Is Volunteering for a Phase 1 Cancer Clinical Trial Right For Me?
“Entering a phase one trial is a very generous thing to do for others, but it may foreclose other things for you. It may mean that other kinds of treatment are not as readily available to you. You may be passing up some types of palliative care that you need. And you need to think very carefully about your own needs and those of your family and friends. You should ask yourself – If I do this what am I giving up?”
-Dr. Michael McDonald, Professor Emeritus of Ethics, UBC.
Only you can make the decision about whether or not to participate in a clinical trial. Before you make your decision, you will want to empower yourself with as much information as possible. Here are some suggestions:
- Learn as much as possible about your disease.
- Search the websites of the Primary Public Registries of Clinical Trials listed on the WHO Clinical Trial Platforms website for cancer clinical trials recruiting subjects.
- Contact cancer information specialists at the various charitable organizations funding research for specific forms of cancer or the various provincial cancer agencies. They can answer many of your questions about cancer and clinical trials, and guide you to further information.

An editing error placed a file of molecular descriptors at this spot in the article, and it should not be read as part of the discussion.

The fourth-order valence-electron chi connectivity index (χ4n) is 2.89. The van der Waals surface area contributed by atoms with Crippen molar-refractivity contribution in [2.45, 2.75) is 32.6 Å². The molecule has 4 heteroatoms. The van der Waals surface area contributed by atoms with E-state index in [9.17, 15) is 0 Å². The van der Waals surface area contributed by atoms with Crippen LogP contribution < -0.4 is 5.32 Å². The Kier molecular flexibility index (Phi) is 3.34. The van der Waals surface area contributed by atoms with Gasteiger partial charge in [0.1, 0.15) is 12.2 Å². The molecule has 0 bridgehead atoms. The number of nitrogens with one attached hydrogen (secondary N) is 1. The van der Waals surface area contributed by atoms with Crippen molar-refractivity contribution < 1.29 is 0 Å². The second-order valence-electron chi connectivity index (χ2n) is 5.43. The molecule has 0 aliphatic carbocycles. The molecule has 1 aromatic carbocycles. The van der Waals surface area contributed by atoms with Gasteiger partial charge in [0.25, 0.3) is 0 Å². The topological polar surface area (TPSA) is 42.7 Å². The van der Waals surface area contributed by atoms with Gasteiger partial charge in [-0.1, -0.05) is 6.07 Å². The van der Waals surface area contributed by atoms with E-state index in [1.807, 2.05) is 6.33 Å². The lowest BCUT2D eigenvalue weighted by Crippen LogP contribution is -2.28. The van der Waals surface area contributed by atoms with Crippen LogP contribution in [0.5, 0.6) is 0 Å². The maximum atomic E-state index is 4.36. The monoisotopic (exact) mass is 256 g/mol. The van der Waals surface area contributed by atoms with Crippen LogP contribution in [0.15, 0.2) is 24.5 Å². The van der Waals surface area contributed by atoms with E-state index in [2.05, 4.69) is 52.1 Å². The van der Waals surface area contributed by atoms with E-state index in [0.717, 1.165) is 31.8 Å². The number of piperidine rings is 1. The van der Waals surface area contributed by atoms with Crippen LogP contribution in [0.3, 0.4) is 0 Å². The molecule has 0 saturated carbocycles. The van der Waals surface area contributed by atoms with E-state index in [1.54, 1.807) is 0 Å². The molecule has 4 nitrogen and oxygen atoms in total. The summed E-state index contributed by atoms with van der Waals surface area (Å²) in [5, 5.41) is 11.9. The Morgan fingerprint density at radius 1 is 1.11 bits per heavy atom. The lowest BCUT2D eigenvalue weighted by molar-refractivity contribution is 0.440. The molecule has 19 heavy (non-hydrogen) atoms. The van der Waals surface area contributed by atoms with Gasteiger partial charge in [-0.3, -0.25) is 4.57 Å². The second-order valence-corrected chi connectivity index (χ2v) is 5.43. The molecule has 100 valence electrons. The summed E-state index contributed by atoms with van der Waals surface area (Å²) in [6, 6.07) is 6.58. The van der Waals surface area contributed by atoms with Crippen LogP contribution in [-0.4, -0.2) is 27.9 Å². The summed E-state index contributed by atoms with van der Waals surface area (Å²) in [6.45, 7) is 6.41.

- Talk about this information and how you feel about it with your health care team, family members, and friends to determine what is right for you.
Points to Consider about Participating in a Phase 1 Clinical Trial
- Phase 1 cancer clinical trial volunteers are required to relocate to the near vicinity of the research centre for the first while – usually 30 days – to be close to the lab facilities.
- Volunteers pay all costs incurred for transportation, accommodation, food, parking, etc.